McKenzie, Dunn counties apply for dust study
The North Dakota Oil and Gas Research Program approved a $220,000 grant to help McKenzie and Dunn counties find the most effective ways to control dust.
"There are a lot of products out there," said Francis Schwindt, Bismarck, the main investor of the project. "It will be primarily just trying different test segments, using different construction techniques and different materials to control the dust."
The project's total cost is $440,000. Both counties would provide $110,000 each in money or supplies as a local match to the grant funding, Dunn County Auditor Reinhard Hauck said.
Schwindt said dust is a serious problem in the southwestern part of the state, and the increase in traffic hasn't helped. Schwindt added safety has also become an issue.
"It impacts human and animal health," Schwindt said. "It may affect plant life along the road."
Schwindt said maintaining the roads have become expensive for the counties just to keep gravel on them.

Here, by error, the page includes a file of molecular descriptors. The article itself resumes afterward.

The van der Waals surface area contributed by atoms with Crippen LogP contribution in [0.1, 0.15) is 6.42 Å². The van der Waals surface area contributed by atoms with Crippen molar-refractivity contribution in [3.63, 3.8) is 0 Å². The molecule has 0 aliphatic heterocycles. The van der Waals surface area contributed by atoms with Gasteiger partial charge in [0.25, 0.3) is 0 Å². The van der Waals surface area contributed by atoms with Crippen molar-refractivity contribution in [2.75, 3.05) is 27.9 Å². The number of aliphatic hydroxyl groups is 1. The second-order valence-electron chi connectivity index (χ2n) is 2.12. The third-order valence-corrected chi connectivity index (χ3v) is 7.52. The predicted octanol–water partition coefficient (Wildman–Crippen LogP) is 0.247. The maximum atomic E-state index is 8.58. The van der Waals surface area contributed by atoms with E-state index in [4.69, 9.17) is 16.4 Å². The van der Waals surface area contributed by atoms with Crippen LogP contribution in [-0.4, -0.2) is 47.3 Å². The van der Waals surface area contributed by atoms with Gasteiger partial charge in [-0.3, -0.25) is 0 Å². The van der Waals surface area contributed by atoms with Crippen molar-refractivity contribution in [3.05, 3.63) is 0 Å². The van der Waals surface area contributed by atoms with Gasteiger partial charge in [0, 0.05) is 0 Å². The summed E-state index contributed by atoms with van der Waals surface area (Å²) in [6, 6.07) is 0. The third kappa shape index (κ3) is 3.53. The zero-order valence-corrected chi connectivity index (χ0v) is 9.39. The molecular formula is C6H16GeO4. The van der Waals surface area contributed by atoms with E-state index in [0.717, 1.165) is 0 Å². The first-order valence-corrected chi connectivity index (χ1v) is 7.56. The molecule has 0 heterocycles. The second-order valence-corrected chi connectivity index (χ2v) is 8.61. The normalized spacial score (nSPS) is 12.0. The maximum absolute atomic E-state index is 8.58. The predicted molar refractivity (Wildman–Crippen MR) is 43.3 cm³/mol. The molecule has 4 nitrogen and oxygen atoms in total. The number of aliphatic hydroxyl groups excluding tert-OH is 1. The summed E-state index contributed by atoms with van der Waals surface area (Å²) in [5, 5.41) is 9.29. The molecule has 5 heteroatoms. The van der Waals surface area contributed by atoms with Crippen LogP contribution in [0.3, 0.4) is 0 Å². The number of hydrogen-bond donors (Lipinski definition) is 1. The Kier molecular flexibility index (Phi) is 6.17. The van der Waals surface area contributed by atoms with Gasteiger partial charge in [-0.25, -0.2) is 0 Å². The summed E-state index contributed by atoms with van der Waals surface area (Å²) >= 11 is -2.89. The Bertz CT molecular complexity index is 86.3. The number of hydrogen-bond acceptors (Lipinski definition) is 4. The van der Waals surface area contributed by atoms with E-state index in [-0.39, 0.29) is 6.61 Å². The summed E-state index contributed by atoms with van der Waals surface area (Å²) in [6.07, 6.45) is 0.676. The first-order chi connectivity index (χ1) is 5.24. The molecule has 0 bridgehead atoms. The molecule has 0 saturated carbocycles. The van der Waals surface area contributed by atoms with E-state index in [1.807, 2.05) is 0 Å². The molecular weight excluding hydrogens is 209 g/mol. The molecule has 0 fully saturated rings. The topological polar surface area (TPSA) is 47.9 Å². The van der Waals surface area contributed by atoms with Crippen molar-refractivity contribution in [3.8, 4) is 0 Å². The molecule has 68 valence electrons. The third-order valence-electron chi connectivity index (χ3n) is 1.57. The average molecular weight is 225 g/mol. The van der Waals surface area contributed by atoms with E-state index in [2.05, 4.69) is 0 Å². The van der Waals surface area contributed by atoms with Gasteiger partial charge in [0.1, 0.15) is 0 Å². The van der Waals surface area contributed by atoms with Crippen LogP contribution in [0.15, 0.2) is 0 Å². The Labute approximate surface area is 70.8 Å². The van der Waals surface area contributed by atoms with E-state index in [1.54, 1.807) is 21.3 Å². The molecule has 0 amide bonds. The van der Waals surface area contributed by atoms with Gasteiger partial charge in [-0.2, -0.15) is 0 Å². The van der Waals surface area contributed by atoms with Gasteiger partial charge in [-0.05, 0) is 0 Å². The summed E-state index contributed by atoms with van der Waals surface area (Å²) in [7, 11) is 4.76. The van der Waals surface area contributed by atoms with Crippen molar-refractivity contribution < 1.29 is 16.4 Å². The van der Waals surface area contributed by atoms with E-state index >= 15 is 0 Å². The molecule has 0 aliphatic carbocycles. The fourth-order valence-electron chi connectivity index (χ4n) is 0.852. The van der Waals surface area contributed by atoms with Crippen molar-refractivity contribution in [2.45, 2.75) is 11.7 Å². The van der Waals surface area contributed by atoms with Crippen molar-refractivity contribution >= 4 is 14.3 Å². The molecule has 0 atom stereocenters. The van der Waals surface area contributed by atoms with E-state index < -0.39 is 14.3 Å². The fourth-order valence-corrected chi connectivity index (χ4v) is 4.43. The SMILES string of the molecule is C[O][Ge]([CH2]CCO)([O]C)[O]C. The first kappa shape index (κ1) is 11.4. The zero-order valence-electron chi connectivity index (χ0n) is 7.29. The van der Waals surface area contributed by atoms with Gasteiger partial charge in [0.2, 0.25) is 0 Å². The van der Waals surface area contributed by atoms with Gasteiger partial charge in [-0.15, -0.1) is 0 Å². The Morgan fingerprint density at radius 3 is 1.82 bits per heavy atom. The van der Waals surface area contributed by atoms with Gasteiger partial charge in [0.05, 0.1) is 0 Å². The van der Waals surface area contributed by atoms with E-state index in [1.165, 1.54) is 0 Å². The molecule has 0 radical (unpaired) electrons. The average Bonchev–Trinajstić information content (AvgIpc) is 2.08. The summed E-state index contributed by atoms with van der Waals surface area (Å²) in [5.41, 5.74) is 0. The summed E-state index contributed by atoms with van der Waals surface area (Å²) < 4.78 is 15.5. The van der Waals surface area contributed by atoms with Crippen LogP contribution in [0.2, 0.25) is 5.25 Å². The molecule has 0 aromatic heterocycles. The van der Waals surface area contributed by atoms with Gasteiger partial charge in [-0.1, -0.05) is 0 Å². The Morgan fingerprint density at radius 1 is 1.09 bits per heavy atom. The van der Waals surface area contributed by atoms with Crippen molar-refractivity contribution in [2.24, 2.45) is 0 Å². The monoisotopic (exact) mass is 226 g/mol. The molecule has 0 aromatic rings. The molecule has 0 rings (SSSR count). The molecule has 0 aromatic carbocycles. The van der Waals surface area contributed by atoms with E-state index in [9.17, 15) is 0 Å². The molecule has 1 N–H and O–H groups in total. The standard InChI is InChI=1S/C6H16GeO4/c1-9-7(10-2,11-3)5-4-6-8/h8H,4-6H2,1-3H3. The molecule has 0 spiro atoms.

Another concern on unpaved roads are soft spots. Schwindt said it is harder to control dust in soft spots because dust control doesn't stay on the surface.
"You need to make sure the roadbed is firm in order for any surface treatment to be effective," Schwindt said, adding the study would help find means to address this problem.
Schwindt said he submitted the proposal Aug. 15. An advisory board looked at the proposal Sept. 19, Oil and Gas Research Program Director Brent Brannan said. Brannan added the study was thorough and could be beneficial to other counties.
"(The goal) is to see if we can make some real strides in reducing this dust on these county roads and have some information for other counties to kind of take a look at these dust control issues and see what this study provides," Brannan said.
Schwindt said multiple forms of dust control have been used in Dunn and McKenzie counties.
He added the most popular is magnesium chloride, which is also used for melting ice.
Dunn County Road Superintendent Mike Zimmerman said the grant would be a great benefit to finding a solution.
"The county can't afford to do all the roads," Zimmerman said. "Some people get dust and some don't. We try to alleviate the ones that live next to the roads."
Both county commissions have approved the project. The counties will select which segments to test and what applications to use this fall and winter. The project should begin in the spring, Schwindt said.